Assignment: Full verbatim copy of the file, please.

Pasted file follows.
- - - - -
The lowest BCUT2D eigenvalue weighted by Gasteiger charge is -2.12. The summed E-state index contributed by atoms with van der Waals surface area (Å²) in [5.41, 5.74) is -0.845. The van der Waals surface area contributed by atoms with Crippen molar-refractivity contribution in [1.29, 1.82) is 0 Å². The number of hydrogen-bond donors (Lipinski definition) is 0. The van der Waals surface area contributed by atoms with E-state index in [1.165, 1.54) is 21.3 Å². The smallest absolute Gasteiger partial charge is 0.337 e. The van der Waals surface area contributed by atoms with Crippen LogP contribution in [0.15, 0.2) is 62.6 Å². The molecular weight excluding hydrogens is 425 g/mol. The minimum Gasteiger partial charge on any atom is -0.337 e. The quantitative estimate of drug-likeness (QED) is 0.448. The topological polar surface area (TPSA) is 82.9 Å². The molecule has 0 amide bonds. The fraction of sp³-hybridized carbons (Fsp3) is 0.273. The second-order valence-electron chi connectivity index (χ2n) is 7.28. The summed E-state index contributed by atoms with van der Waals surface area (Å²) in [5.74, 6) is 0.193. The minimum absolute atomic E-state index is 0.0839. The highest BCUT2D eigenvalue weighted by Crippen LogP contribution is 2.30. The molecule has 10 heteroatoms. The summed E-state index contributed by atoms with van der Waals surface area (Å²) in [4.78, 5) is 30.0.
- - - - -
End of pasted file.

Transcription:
The lowest BCUT2D eigenvalue weighted by Gasteiger charge is -2.12. The summed E-state index contributed by atoms with van der Waals surface area (Å²) in [5.41, 5.74) is -0.845. The van der Waals surface area contributed by atoms with Crippen molar-refractivity contribution in [1.29, 1.82) is 0 Å². The number of hydrogen-bond donors (Lipinski definition) is 0. The van der Waals surface area contributed by atoms with E-state index in [1.165, 1.54) is 21.3 Å². The smallest absolute Gasteiger partial charge is 0.337 e. The van der Waals surface area contributed by atoms with Crippen LogP contribution in [0.15, 0.2) is 62.6 Å². The molecular weight excluding hydrogens is 425 g/mol. The minimum Gasteiger partial charge on any atom is -0.337 e. The quantitative estimate of drug-likeness (QED) is 0.448. The topological polar surface area (TPSA) is 82.9 Å². The molecule has 0 amide bonds. The fraction of sp³-hybridized carbons (Fsp3) is 0.273. The second-order valence-electron chi connectivity index (χ2n) is 7.28. The summed E-state index contributed by atoms with van der Waals surface area (Å²) in [5.74, 6) is 0.193. The minimum absolute atomic E-state index is 0.0839. The highest BCUT2D eigenvalue weighted by Crippen LogP contribution is 2.30. The molecule has 10 heteroatoms. The summed E-state index contributed by atoms with van der Waals surface area (Å²) in [4.78, 5) is 30.0.